Hiking through Paúl Valley – A Place Lost in Time
The Paúl Valley on Santo Antão is absolutely, hands down, the most stunning place I have ever been to. The valley seemed right out of Gabriel García Márquez’s magic realism novel “One Hundred Years of Solitude”. The greenest valley among all the islands of Cape Verde, it is dedicated primarily to agriculture. Here, mangoes, passionfruit, bananas, sugarcane and many other crops grow in abundance.
The hiking trail winds along the valley’s terraced slopes, ascending and descending over its many ridges. The start of our hike, at Pé d’Eucalipto, was about sea-level, gradually climbing up to one of the valley’s highest peaks, before descending again.
Its undulating nature afforded us many different viewpoints of this beautiful area. I suppose what makes this hike such a great one is that the views are constantly changing, with new surprises around each bend and ridge.
At the highest point of our hike, we were rewarded with swooping vistas looking into the entire valley. The Paúl Valley is at once wild and domesticated. The huge variety of produce grown prevents it from suffering the fate of most agricultural landscapes, which tend to specialise in only one or two types of crop.
As we descended from the peak, we heard the bleating of little goat kids and encountered a small tribe of them in a stone shed. They were playful and didn’t mind us hanging around making photos of them.
For lunch, we stopped at Rosa’s home, in a cosy stone house typical of the Paúl Valley area. This was a much needed break for our knees. The home-cooked meal of chicken (and they only have the free range sort here), and various root vegetables, prepared by Rosa’s daughter, Joana, was also very much welcomed. The view from the sheltered balcony where we lunched, was right out of a storybook.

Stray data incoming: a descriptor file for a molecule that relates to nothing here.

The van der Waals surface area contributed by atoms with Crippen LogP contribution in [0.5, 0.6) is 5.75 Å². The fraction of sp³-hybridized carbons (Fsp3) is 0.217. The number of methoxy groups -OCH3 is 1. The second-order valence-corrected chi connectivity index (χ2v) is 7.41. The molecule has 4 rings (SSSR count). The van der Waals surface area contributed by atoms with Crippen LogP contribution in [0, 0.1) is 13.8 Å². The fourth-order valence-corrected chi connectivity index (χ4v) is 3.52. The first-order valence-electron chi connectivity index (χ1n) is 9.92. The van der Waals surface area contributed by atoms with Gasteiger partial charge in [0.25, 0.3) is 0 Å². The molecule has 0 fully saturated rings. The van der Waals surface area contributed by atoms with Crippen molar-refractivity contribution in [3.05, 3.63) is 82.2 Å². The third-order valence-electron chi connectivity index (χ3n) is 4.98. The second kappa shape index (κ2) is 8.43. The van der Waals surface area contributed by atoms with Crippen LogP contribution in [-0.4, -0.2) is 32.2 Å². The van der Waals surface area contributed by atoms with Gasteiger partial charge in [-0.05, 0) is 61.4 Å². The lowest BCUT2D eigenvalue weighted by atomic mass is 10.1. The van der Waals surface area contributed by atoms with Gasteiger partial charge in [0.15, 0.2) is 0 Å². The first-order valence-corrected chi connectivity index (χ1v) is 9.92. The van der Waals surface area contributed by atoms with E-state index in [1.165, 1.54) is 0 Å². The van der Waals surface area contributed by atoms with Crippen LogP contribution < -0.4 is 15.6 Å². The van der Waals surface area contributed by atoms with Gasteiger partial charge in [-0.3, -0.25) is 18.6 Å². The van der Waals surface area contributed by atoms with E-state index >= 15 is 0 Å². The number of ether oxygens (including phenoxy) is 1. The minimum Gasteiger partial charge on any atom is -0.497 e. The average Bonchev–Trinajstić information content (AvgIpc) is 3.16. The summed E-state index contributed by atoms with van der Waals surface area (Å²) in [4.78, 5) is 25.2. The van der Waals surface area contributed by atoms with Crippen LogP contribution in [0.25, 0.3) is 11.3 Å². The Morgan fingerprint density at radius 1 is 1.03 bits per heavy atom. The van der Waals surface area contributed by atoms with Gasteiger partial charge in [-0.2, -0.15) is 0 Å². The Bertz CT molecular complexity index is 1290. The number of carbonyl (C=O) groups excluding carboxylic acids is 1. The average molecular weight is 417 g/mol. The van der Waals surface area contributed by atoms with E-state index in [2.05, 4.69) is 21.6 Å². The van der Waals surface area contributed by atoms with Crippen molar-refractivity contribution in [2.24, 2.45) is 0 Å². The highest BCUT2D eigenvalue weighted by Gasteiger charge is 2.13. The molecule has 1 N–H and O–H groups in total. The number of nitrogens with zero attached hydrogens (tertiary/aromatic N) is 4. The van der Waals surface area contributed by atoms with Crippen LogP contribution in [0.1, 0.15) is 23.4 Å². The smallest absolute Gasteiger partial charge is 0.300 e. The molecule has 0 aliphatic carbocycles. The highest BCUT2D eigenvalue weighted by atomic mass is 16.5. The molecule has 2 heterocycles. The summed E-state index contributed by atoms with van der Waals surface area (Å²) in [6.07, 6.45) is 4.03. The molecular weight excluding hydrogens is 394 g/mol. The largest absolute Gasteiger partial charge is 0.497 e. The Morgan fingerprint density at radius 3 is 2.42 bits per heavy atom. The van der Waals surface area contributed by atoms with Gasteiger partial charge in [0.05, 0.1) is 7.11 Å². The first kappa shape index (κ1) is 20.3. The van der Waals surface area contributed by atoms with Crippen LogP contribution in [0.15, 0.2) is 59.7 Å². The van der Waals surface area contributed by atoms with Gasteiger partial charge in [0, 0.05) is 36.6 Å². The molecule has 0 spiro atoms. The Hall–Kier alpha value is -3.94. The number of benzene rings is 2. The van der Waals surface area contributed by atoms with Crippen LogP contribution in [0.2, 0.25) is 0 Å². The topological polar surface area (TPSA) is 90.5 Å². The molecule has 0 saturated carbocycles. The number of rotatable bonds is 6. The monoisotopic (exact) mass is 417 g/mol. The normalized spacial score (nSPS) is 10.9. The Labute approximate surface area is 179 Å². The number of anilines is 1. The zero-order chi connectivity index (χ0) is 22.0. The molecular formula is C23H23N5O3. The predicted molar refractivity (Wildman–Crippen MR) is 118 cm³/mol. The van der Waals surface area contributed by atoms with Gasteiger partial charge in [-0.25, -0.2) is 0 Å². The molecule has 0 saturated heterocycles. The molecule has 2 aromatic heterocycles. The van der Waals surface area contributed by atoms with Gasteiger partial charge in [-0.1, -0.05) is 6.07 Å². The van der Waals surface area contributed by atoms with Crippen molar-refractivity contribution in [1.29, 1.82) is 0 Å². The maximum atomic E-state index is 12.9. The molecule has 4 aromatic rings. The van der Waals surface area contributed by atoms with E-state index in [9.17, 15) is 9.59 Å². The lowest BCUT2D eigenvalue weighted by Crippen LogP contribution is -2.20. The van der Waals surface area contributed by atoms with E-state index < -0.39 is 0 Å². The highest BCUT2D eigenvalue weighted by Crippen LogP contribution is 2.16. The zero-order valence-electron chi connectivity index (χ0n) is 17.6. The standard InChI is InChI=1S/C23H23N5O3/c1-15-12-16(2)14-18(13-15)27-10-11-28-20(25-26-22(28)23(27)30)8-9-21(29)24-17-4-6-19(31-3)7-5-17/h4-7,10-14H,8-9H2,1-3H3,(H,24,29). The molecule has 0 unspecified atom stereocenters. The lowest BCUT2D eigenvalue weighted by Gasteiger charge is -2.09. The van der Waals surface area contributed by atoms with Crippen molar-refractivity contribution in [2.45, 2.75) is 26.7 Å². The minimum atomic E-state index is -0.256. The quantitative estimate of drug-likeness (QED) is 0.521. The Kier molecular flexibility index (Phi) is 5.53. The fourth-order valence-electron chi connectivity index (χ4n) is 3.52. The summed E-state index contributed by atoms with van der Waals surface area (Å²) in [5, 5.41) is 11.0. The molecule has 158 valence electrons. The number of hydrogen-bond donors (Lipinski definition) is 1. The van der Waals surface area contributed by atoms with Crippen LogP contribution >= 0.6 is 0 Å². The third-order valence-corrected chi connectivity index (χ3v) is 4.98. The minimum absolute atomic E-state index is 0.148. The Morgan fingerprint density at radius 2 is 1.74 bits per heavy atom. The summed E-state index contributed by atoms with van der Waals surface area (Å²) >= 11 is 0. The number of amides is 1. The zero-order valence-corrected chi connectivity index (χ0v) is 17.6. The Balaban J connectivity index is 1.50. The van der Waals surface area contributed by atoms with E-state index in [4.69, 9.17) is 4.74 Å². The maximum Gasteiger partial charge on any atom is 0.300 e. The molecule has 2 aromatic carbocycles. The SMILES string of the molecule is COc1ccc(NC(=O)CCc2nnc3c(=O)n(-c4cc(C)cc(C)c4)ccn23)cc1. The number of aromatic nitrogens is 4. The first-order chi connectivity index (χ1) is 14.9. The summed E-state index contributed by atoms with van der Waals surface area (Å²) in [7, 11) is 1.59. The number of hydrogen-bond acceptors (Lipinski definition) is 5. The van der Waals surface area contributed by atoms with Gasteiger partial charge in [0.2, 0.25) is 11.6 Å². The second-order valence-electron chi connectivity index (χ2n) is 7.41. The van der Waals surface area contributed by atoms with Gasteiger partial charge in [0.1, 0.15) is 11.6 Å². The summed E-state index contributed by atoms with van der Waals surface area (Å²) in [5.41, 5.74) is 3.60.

Lush vegetation surrounded us, and a little stream ran alongside our hiking trail, pooling beside potato patches and cutting into rocky outcrops.
We descended all the way to the valley floor, into the area of Boca de Figueiral, where we encountered more livestock. Mar, our guide, stopped to chat with the man who was tending to a cow and its calf. He told her that the calf was born just last night, and lifted it in his arms for a photograph. We continued along the valley floor, which was absolutely stunning, walking alongside the river towards our pick-up point. The area was bustling with activity, with children bathing in little stone reservoirs, women doing the laundry and men hauling cement and other construction material in sacks balanced on their heads!
By mid-afternoon, we were in the town of Cha de Manuel dos Santos, where our pick-up awaited, to take us to the beautiful ecolodge, Aldeia Manga. Possibly one of the most uniquely situated properties in the entire world, Aldeia Manga is right in the heart of the Paúl Valley, in the small village of Lombo Comprido. The drive to the lodge was picturesque, passing by small white stone houses with thatched roofs.
After some time, it became apparent why we were riding in a four-wheel drive. About a kilometre away from the lodge, the cobblestone road turned into a dirt track and veered steeply upwards. It made me think of how much skill it must take to navigate the roads of the Paúl Valley.
I was completely gobsmacked when I saw the lodge for the first time. To be honest, for every day I was there, I couldn’t believe such a place could, and does, exist. The lodge comprises of 6 separate guest-houses, accessed from the central garden, which also features a swimming pond. The garden itself is lovely, both wild and tame at the same time, featuring all sorts of flowering plants, both native and foreign to Cape Verde. But the best thing about Aldeia Manga is the view from the garden, which faces a steep ridge stretching out into the clouds. On the first day we were there, a layer of mist covered the entire valley, and a layer of thick fog clustered at the peak of the ridge, making it seem as if it went on forever, into the sky.